How you can protect OUR National Parks?

Have you seen the national parks in the news during the current government shutdown? Alas, the national parks haven’t been in the news for an Instagram sunset war or cute pictures of baby animals.  I am not going to touch on the politics but this shutdown hasn’t been pretty for our national parks.  Here are just a few of the headlines I have seen about the shutdown.

These are just a few of the over one hundred articles and Facebook posts I have seen about the public’s use of the national parks during this shutdown.  No matter what political persuasion you are.  This is a TRAGEDY for our national parks. Some of the parks have been damaged in such a way that it will take years for the environment to recover (if it ever does).

These are OUR National Parks.

As such it is our job to protect them.  Our predecessor left us an amazing gift that few other countries citizens have been lucky enough to receive.  These men and women realized how SPECIAL these places are and that they need to be protected.  They worked tirelessly toward this goal and left us with a truly amazing national park system of 79.9 million acres of land.

It is our responsibility to continue to protect them so our kid, grandkids, and great grandkids have a chance to see these same unspoiled wonders we have enjoyed.

Related Reading – Check out some of the Best National Park Vacation Ideas.

Help Protect our National Parks

Follow the Leave No Trace Seven Principles

Every time we visit our national parks, we leave our mark.  Every step we take has an effect on the parks.  It is our job to minimize our impact on the parks.  One of the best to minimize your impact is to follow the Leave No Trace Seven Principles.  These concepts are fairly simple and easy to follow.  These principles are critical to minimizing our impact on our parks.

Leave it cleaner than you found it.

Now, this goes against one of the Leave No Trace Principles just a little bit.  Typically, you want to leave it where you found it.  This includes all matter of rocks, feathers, plants, animal and historical artifacts.  Most historical artifacts are man-made objects.  BUT if it looks like something that was dropped by a fellow hiker (candy wrappers, plastic bags, bottles, anything of that nature), pick it up and carry it out.  If it is super rusty and looks like it’s been buried for years leave it along and let a ranger know.  Surprisingly, any beer can found in a national park that is over 50 years old is now a historical artifact.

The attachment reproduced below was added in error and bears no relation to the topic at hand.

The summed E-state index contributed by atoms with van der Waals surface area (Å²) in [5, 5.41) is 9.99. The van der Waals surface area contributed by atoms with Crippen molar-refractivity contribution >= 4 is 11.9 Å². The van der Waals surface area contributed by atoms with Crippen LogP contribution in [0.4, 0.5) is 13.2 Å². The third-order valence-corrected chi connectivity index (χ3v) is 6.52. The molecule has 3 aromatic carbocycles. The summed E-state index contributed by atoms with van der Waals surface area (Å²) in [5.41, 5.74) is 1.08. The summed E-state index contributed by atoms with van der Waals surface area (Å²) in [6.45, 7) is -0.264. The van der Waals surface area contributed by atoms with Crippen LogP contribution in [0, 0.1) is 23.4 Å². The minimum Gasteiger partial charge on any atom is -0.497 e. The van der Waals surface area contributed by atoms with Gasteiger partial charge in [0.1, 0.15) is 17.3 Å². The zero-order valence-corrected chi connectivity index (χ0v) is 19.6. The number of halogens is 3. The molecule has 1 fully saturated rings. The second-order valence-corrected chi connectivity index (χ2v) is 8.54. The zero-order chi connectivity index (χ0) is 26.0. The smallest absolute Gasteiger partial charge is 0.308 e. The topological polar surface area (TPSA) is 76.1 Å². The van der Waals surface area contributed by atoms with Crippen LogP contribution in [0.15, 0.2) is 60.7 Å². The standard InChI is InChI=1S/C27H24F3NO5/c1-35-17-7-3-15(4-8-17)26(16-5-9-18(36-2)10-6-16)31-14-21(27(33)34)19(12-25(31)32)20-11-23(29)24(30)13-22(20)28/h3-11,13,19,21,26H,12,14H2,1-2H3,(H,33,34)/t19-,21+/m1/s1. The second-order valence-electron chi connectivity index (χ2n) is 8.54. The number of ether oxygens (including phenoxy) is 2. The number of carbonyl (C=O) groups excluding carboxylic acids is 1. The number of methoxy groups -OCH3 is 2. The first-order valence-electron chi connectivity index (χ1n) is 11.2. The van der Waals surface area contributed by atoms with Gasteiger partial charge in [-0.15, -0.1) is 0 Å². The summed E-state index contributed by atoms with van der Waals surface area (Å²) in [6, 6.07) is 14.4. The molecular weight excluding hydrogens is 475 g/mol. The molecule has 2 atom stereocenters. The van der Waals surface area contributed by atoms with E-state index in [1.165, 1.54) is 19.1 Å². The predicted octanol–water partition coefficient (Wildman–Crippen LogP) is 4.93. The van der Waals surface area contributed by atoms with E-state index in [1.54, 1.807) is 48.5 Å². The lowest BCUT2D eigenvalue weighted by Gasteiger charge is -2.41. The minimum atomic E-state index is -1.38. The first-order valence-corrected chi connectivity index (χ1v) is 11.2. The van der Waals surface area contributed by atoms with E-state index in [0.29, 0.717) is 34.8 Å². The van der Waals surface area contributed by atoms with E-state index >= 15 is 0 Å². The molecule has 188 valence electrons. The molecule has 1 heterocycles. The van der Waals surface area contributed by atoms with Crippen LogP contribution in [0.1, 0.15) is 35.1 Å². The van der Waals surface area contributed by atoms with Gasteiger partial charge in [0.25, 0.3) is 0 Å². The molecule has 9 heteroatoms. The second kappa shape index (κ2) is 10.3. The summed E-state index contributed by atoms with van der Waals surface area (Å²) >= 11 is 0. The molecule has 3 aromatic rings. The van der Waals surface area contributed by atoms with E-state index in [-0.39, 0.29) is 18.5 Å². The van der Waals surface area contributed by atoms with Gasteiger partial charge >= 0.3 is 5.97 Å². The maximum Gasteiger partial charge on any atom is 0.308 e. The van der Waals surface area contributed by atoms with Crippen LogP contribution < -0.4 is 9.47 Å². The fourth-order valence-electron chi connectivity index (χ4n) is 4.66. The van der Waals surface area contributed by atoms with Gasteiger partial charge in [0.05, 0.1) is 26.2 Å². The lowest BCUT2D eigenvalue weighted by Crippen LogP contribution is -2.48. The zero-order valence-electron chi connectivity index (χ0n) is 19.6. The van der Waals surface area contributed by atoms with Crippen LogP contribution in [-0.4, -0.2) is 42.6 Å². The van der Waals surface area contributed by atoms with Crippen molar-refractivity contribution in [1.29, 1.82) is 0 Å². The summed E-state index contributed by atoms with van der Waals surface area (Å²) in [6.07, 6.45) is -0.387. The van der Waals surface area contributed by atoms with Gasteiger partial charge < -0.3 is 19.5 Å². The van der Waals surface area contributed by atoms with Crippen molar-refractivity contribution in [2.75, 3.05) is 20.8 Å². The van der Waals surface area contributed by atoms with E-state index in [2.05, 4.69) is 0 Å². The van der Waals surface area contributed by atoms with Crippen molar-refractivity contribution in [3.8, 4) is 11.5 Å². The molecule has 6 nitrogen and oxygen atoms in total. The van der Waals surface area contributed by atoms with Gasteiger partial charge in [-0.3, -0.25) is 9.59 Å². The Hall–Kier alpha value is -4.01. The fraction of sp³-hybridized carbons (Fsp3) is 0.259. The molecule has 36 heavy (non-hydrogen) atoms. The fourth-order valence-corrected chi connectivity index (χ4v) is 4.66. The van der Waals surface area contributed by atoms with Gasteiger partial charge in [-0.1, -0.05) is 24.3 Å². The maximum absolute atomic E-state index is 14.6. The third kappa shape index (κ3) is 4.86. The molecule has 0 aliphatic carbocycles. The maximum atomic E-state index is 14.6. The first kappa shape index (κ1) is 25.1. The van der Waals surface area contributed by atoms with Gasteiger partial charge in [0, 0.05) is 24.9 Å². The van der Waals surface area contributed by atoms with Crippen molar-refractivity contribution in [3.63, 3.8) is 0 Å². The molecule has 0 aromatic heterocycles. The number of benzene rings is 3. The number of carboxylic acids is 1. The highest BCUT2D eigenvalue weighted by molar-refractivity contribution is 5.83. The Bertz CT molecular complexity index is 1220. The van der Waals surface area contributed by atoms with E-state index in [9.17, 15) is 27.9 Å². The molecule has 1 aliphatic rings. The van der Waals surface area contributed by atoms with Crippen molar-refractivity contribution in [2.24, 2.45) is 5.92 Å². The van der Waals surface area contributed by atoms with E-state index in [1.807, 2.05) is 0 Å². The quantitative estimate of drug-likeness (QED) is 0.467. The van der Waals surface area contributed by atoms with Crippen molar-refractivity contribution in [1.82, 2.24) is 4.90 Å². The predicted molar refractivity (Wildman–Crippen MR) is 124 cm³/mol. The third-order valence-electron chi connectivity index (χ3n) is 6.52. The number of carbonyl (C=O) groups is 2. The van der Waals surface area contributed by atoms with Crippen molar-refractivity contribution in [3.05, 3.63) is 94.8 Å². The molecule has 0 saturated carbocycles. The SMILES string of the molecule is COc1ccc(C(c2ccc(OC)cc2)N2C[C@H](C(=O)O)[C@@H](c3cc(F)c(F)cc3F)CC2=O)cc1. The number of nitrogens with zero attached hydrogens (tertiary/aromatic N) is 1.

If a trashcan is full and the lid will not close, don’t add your trash.  It is important that wildlife stays out of the trash.  They can learn bad habits such as relying on people for food.  Keep a bag in your car to store trash. Bonus points if you fill remove the trash in the can to ensure it will close properly.

Remember that keeping the wildlife out of human trash is important to their survival.  A Fed Bear is a Dead Bear.


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1️⃣Pit toilet on Scout Peak. Ladies, I know how gross it is to pack out a used tampon. I’ve done it. You know what’s even more disgusting? You bitches that have the gall to expect someone else to do it for you? 2️⃣Rubbish can on High Peaks Trail. You hiked all the way up here? That’s fantastic! Good exercise, huh? You’re so strong-but you can’t carry that empty plastic bottle back downhill, eh? Just keep trying to shove them in an obviously full receptacle so someone else can do that for ya? 3️⃣Scraping fresh graffiti off the Condor Gulch Lookout. “FB 2018.” Hey FB! F.U. forever????I’m so disappointed. It’s not politics-it’s integrity. Do the right thing, humans. ?? ? #pinnaclesnationalpark #findyourpark #dotherightthing #adventurepic #in2nature #campfire_lifestyle #hiker_official #outdoorsofficial #body #outdoorwomen #earthgirllifestyle #forceofnature #treehugger #outdooraddict #letscamp #UnitedOutside #outsideculture #neverstopexploring #goxplr #unlimitedadventure #outdooradventurephotos #trailsoffreedom #onestophiking #adventureculture #optoutside

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